By Tian Chen
on Jan 06, 2012
Ralph Merkel, right, talks with business editors about coaching new graduates. Editors, from left, are Jodi Schneider (hidden), Linda Austin, Kathy Tulumello and Ilana Lowery.
Experienced editors discussed with Reynolds Week Professor fellows on what they expect from journalism school students hunting for jobs.
The panel members included Linda Austin, executive director of the Reynolds Center and former editor of Lexington Herald-Leader; Ilana Lowery, longtime editor at Phoenix Business Journal; Kathy Tulumello, business center director at the Arizona Republic and azcentral.com; and Jodi Schneider, Congressional team leader at Bloomberg News.
Consensus among the editors was that times have changed and professors have a tougher job coaching students in ways to battle for the few good jobs out there. Key points they shared about hiring journalism school students include:
Q: What do editors look for in the students that they might hire?
LOWERY: A right fit. This means the students have to be passionate about business journalism, have good attitude, and know how to present themselves in front of CEOs. They do not need to be financial statement experts at the entry level, but must have excellent intangible qualities.
Reynolds Center President Andrew Leckey joined the panel of business editors coaching journalism professors.
TULUMELLO: Internship. This gives students clips, hands-on experience and persuasive references. Other than this, editors also look for initiative, teamwork, accurate facts in stories and attention to details. Also, early application is encouraged because interns are subject to background checks, drug test and other tests that full-time employees go through.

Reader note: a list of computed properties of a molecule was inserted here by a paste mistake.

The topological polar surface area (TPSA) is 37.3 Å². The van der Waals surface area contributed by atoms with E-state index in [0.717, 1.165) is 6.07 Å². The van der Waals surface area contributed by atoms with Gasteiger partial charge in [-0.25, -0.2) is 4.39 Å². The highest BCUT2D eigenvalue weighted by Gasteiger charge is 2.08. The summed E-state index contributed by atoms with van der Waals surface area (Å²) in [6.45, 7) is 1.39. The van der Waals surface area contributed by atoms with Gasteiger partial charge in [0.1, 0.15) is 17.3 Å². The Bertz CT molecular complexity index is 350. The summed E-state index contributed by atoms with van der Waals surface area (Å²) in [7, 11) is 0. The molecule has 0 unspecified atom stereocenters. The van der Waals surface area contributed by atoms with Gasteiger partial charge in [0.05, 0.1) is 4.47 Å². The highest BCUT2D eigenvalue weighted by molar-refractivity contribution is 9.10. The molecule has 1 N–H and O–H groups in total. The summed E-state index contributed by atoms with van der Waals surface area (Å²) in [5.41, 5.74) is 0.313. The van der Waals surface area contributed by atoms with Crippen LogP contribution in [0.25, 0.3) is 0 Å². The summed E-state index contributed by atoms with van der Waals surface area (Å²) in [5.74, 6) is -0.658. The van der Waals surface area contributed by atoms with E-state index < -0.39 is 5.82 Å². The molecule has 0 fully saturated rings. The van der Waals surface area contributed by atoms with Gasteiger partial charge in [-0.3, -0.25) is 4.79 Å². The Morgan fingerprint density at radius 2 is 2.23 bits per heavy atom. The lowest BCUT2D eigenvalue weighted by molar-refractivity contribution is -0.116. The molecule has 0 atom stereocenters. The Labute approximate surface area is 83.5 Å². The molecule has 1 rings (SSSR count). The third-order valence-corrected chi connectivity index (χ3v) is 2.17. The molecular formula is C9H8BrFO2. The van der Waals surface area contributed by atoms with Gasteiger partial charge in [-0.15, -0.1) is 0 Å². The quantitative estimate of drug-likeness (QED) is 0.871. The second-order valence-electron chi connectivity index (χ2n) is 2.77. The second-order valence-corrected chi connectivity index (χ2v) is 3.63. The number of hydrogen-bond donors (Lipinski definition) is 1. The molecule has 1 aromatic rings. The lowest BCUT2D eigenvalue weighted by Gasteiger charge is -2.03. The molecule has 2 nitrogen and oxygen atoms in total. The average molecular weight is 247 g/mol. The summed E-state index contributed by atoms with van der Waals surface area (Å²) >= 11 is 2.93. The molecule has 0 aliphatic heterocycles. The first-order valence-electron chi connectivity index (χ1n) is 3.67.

AUSTIN: Initiative, which is the students’ willingness and ability to learn. Judgment, which indicates whether students could make the right call under difficult situations. If no, whether they could learn from the mistake. Teamwork, which encompasses the students’ ability to efficiently cooperate with the TV staff, photo staff, etc.
SCHNEIDER: Structured Internship; and Recommendation from people who the student has worked with. And students should also keep in touch with organizations where they and other students have interned in or freelanced for.
Q: What are editors expecting from students’ résumés?
SCHNEIDER: Professional Experience. This includes internship, student publication and classroom experience. The résumé should be less than a page long, and the content should only be journalism-related. Reference. In addition to putting “reference available upon request,” students are encouraged to include the references’ contact information, as well as one-sentence descriptions or comments from them.
TULUMELLO: Highlights of the Internships. Students should include bullet points detailing what they have achieved in particular professional experiences.
AUSTIN: An Online Résumé. This is portable, universally accessible, and shows students’ multimedia skills.
Q: How students can approach the interview?
TULUMELLO: Ability Highlights. Bullet points are preferred. And students’ Network with people who work with the publication. Handwritten Thank-You Note after the Interview. This shows the applicant’s manner and his/her desire to get the job.
SCHNEIDER: Body Language. And how serious the young applicant is about journalism and the publication. Stay in Touch. After the interview students should check their voicemail frequently. If they do not respond to a call-back within several days, the publication assumes the applicant is not interested.
The panel members also suggest that students should do comprehensive background research on publications they are applying for, always show up at interviews on time, and keep their social network websites, such as Twitter, Facebook and LinkedIn, as professional as possible. Also, any skills that are obviously required, such as Microsoft Office, should not show up on the résumé.